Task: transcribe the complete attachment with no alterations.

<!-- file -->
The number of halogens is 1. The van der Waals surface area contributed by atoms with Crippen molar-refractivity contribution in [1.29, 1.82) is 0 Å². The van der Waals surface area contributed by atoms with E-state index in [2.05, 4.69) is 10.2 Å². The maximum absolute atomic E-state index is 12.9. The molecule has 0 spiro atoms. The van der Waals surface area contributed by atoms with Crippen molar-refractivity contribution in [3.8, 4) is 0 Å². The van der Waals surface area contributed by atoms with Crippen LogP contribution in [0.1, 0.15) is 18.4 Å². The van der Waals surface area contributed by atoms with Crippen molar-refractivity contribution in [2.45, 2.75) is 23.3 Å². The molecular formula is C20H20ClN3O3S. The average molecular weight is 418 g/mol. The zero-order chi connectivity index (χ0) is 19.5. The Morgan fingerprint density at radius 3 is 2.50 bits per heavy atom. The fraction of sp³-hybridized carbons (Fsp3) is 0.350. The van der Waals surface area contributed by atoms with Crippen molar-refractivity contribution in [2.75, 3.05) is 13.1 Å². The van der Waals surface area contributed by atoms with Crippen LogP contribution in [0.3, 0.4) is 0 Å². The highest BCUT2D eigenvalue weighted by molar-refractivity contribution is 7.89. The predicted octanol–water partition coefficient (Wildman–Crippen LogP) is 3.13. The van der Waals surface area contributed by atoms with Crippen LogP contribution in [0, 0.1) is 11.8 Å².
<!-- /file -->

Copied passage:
The number of halogens is 1. The van der Waals surface area contributed by atoms with Crippen molar-refractivity contribution in [1.29, 1.82) is 0 Å². The van der Waals surface area contributed by atoms with E-state index in [2.05, 4.69) is 10.2 Å². The maximum absolute atomic E-state index is 12.9. The molecule has 0 spiro atoms. The van der Waals surface area contributed by atoms with Crippen molar-refractivity contribution in [3.8, 4) is 0 Å². The van der Waals surface area contributed by atoms with Crippen LogP contribution in [0.1, 0.15) is 18.4 Å². The van der Waals surface area contributed by atoms with Crippen molar-refractivity contribution in [2.45, 2.75) is 23.3 Å². The molecular formula is C20H20ClN3O3S. The average molecular weight is 418 g/mol. The zero-order chi connectivity index (χ0) is 19.5. The Morgan fingerprint density at radius 3 is 2.50 bits per heavy atom. The fraction of sp³-hybridized carbons (Fsp3) is 0.350. The van der Waals surface area contributed by atoms with Crippen molar-refractivity contribution in [2.75, 3.05) is 13.1 Å². The van der Waals surface area contributed by atoms with Crippen LogP contribution in [0.3, 0.4) is 0 Å². The highest BCUT2D eigenvalue weighted by molar-refractivity contribution is 7.89. The predicted octanol–water partition coefficient (Wildman–Crippen LogP) is 3.13. The van der Waals surface area contributed by atoms with Crippen LogP contribution in [0, 0.1) is 11.8 Å².